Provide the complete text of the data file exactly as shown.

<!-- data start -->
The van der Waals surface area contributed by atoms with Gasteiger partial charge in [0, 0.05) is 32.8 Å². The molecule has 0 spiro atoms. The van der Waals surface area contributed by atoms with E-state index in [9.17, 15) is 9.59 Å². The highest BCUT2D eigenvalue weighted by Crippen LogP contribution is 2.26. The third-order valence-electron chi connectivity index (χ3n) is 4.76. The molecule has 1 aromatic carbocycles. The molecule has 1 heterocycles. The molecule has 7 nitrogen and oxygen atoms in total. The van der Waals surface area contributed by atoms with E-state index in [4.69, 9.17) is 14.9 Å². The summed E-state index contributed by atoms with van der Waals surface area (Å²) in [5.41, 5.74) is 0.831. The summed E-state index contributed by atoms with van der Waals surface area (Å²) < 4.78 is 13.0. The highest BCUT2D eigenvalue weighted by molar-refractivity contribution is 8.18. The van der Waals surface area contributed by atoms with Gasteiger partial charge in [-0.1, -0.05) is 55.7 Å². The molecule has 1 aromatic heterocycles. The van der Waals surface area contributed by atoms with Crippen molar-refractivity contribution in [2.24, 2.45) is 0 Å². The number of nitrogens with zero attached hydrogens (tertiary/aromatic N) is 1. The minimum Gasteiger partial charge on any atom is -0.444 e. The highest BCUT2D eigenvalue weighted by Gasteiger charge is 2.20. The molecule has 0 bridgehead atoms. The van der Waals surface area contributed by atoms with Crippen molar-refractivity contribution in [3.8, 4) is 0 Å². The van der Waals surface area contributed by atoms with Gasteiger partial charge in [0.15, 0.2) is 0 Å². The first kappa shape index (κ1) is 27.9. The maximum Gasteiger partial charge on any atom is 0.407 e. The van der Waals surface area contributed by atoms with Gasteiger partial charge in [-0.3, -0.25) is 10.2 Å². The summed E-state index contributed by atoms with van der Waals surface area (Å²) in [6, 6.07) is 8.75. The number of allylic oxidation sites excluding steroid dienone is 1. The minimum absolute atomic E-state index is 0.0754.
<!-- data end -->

The van der Waals surface area contributed by atoms with Gasteiger partial charge in [0, 0.05) is 32.8 Å². The molecule has 0 spiro atoms. The van der Waals surface area contributed by atoms with E-state index in [9.17, 15) is 9.59 Å². The highest BCUT2D eigenvalue weighted by Crippen LogP contribution is 2.26. The third-order valence-electron chi connectivity index (χ3n) is 4.76. The molecule has 1 aromatic carbocycles. The molecule has 1 heterocycles. The molecule has 7 nitrogen and oxygen atoms in total. The van der Waals surface area contributed by atoms with E-state index in [4.69, 9.17) is 14.9 Å². The summed E-state index contributed by atoms with van der Waals surface area (Å²) in [5.41, 5.74) is 0.831. The summed E-state index contributed by atoms with van der Waals surface area (Å²) < 4.78 is 13.0. The highest BCUT2D eigenvalue weighted by molar-refractivity contribution is 8.18. The van der Waals surface area contributed by atoms with Gasteiger partial charge in [-0.1, -0.05) is 55.7 Å². The molecule has 1 aromatic heterocycles. The van der Waals surface area contributed by atoms with Crippen molar-refractivity contribution in [2.24, 2.45) is 0 Å². The number of nitrogens with zero attached hydrogens (tertiary/aromatic N) is 1. The minimum Gasteiger partial charge on any atom is -0.444 e. The highest BCUT2D eigenvalue weighted by Gasteiger charge is 2.20. The molecule has 0 bridgehead atoms. The van der Waals surface area contributed by atoms with Crippen molar-refractivity contribution in [3.8, 4) is 0 Å². The van der Waals surface area contributed by atoms with Gasteiger partial charge in [0.15, 0.2) is 0 Å². The first kappa shape index (κ1) is 27.9. The maximum Gasteiger partial charge on any atom is 0.407 e. The van der Waals surface area contributed by atoms with Gasteiger partial charge in [-0.3, -0.25) is 10.2 Å². The summed E-state index contributed by atoms with van der Waals surface area (Å²) in [6, 6.07) is 8.75. The number of allylic oxidation sites excluding steroid dienone is 1. The minimum absolute atomic E-state index is 0.0754.